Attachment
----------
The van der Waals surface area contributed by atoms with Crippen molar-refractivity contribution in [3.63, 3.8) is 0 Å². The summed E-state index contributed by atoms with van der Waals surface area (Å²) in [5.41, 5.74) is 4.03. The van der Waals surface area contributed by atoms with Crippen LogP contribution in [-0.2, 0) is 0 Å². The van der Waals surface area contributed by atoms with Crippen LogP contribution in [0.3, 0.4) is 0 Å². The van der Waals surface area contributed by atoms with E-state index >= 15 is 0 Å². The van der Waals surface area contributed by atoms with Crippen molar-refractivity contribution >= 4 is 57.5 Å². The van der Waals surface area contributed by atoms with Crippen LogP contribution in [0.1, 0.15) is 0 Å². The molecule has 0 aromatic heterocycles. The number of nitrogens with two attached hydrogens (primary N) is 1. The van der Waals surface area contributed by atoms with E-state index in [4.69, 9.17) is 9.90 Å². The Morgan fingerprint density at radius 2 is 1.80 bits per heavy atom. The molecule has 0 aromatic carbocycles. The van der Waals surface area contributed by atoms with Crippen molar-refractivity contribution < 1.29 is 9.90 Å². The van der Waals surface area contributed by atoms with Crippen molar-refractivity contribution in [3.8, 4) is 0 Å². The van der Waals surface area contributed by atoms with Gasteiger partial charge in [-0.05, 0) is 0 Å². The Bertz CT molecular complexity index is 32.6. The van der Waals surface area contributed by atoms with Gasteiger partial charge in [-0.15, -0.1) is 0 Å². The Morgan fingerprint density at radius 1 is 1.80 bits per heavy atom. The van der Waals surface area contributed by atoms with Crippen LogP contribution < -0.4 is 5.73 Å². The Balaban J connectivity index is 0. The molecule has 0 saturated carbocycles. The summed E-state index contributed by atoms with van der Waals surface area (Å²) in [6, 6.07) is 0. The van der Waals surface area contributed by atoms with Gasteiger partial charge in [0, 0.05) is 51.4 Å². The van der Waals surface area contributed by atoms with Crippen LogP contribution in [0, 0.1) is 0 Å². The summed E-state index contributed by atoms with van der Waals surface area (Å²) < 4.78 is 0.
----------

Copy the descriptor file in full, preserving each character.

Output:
The van der Waals surface area contributed by atoms with Crippen molar-refractivity contribution in [3.63, 3.8) is 0 Å². The summed E-state index contributed by atoms with van der Waals surface area (Å²) in [5.41, 5.74) is 4.03. The van der Waals surface area contributed by atoms with Crippen LogP contribution in [-0.2, 0) is 0 Å². The van der Waals surface area contributed by atoms with Crippen LogP contribution in [0.3, 0.4) is 0 Å². The van der Waals surface area contributed by atoms with E-state index >= 15 is 0 Å². The van der Waals surface area contributed by atoms with Crippen molar-refractivity contribution >= 4 is 57.5 Å². The van der Waals surface area contributed by atoms with Crippen LogP contribution in [0.1, 0.15) is 0 Å². The molecule has 0 aromatic heterocycles. The number of nitrogens with two attached hydrogens (primary N) is 1. The van der Waals surface area contributed by atoms with E-state index in [4.69, 9.17) is 9.90 Å². The Morgan fingerprint density at radius 2 is 1.80 bits per heavy atom. The molecule has 0 aromatic carbocycles. The van der Waals surface area contributed by atoms with Crippen molar-refractivity contribution < 1.29 is 9.90 Å². The van der Waals surface area contributed by atoms with Crippen molar-refractivity contribution in [3.8, 4) is 0 Å². The van der Waals surface area contributed by atoms with Gasteiger partial charge in [-0.05, 0) is 0 Å². The Bertz CT molecular complexity index is 32.6. The van der Waals surface area contributed by atoms with Gasteiger partial charge in [-0.15, -0.1) is 0 Å². The Morgan fingerprint density at radius 1 is 1.80 bits per heavy atom. The van der Waals surface area contributed by atoms with Crippen LogP contribution < -0.4 is 5.73 Å². The Balaban J connectivity index is 0. The molecule has 0 saturated carbocycles. The summed E-state index contributed by atoms with van der Waals surface area (Å²) in [6, 6.07) is 0. The van der Waals surface area contributed by atoms with Gasteiger partial charge in [0, 0.05) is 51.4 Å². The van der Waals surface area contributed by atoms with Crippen LogP contribution in [0, 0.1) is 0 Å². The summed E-state index contributed by atoms with van der Waals surface area (Å²) < 4.78 is 0.